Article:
Best Reverse Osmosis Systems Reviews – RO Filters Guide | 2019
Reverse osmosis systems offer one of the best ways of producing clean water for your household. Unlike other water filtering solutions, these systems are very efficient, being capable of removing up to 95 – 99% of the contaminants floating in your water.
In the following article, we take a closer look at the top rated 10 RO systems you can buy in 2018, and we reveal their pros and cons.
Are you new to reverse osmosis water filters? You came to the right place. Our comprehensive buying guide and reviews will provide all the information you need to make an informed decision about the best reverse osmosis system for your household. We explain how an RO system works, and what each specific term means, so you can understand all the product descriptions you read.
Reverse osmosis filters have an easy installation and a low maintenance, and it shouldn’t take you more than a few minutes once every few months to make sure everything is working as it should. Read our short installation guide to find out how to install the unit quickly and without leaks.
Best Reverse Osmosis System Comparison Table
Best Reverse Osmosis Water Filter Reviews
Home Master TM ULTRA-ERP Reverse Osmosis System
The Home Master ULTRA-ERP is one of the best reverse osmosis water filtering systems you can buy in 2018. With an efficiency ratio of 1:1, a permeate pump, and a UV light, there is not much this unit is not good at.
One of the major advantages of using this filtering system is the permeate pump. This feature allows the system to increase the water flow while decreasing the wastewater production. The Home Master ULTRA-ERP is capable of producing up to 75 gallons of pure water per day, which is more than enough for your household needs.
Another great thing about this model is the presence of the UV filter. This filter is capable of killing viruses, bacteria, and other microorganisms that might be present in your water source. The UV light has an automatic on/off switch, so it will turn on when it detects the water flow, and it will turn off some seconds after the water flow is turned off, making sure the water in the system is filtered.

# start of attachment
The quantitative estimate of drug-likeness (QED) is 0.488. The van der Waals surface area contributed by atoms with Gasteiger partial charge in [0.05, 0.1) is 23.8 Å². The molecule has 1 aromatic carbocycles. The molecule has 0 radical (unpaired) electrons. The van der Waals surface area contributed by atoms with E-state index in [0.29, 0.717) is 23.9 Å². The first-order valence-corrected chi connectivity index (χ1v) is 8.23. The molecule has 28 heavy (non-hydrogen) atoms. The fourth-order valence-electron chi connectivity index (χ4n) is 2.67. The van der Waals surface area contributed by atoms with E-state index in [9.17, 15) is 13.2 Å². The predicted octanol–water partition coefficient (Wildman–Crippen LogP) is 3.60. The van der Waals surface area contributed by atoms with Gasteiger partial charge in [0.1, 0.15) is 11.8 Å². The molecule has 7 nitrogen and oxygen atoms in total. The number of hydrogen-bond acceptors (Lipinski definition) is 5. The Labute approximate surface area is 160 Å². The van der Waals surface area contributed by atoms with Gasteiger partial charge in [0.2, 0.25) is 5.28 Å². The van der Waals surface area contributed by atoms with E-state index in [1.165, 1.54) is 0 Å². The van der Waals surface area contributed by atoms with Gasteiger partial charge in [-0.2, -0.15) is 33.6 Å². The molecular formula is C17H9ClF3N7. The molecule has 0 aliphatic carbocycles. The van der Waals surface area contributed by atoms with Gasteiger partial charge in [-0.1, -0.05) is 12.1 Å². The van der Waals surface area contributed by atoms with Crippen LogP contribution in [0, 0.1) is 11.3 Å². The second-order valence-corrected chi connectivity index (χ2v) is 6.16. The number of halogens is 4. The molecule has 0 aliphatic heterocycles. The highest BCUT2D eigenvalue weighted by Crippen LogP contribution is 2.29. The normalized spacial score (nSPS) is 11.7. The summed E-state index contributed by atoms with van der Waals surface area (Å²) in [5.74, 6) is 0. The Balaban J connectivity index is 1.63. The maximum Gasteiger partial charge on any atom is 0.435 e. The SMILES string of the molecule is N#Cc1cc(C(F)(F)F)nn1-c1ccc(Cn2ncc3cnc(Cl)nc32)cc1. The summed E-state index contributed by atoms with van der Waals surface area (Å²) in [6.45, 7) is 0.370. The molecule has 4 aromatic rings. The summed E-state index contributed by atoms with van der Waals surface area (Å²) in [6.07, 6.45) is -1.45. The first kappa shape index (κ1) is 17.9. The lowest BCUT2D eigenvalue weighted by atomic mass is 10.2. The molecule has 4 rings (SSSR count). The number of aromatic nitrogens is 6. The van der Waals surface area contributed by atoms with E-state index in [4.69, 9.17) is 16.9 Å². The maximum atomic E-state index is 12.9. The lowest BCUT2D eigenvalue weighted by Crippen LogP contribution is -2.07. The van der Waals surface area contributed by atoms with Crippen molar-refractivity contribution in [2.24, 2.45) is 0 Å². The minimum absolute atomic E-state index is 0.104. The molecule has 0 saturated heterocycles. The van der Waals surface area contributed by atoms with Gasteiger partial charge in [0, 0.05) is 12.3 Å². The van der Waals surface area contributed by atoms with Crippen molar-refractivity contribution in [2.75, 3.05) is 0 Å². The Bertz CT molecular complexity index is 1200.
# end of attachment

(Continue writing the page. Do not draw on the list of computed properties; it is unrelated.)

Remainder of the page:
If you want to find out more about the Home Master TM ULTRA-ERP, you can read the whole review by clicking here.
Brondell H2O+ Circle Reverse Osmosis Water Filter
The Brondell H2O+ Circle is a small and compact reverse osmosis system that’s easy to install and very efficient. This model has an efficiency ratio of 2:1 and it’s capable of producing up to 50 gallons of pure water per day.
One of the advantages of using this filtering system is that it’s very compact. Not only does this make it look better, but it will save up a lot of space, and make filter changes easier as well.
Another advantage is that this reverse osmosis system comes with a stylish faucet. The faucet has a chrome finish, and a built-in LED light will notify you when the filters need changing.
If you don’t like the faucet’s chrome finish, don’t worry. You can connect the filtering system to other faucets, as well. Just make sure you contact the customer support to check if your faucet model is compatible with it before you make a purchase.
Although this is a good and efficient reverse osmosis system, one of the disadvantages of using it is that the filters are harder to find than those produced by the competition. You can only find the filters on the manufacturer’s official website, and shipping taxes may apply, depending on where you live.
To find out more about the Brondell H2O+ Circle reverse osmosis system, click here.
APEC ROES PH75 6 Stage Reverse Osmosis Water System
The APEC Top Tier 6 Step is one of the most advanced water filtering solutions you can buy at a decent price. With a 3:1 wastewater pure water ratio, this is an efficient way of filtering your drinking and cooking water.
This model uses a 6-step filtration process. While most of the water purifying sequence is similar for every reverse osmosis unit, this one has an additional filter which will add minerals to your drinking water. The added minerals will make the water healthier and better tasting at the same time.
One of the advantages of using this model is the longevity of the water filters. While the first three filters have to be changed every six months, the reverse osmosis membrane and the carbon filter have to be changed only once every 2-3 years, depending on your water source. The water neutralizer filter has to be changed once every 4-6 years.
Another advantage is the ease of installation. This RO system comes with a detailed instruction manual, and you will be able to follow it without any problems for a step-by-step guide. If you like following video tutorials more than you like following written instructions, that is also a possibility. There are a lot of helpful videos on Youtube you can watch.
iSpring RCC7AK-UV 7 Stage Reverse Osmosis System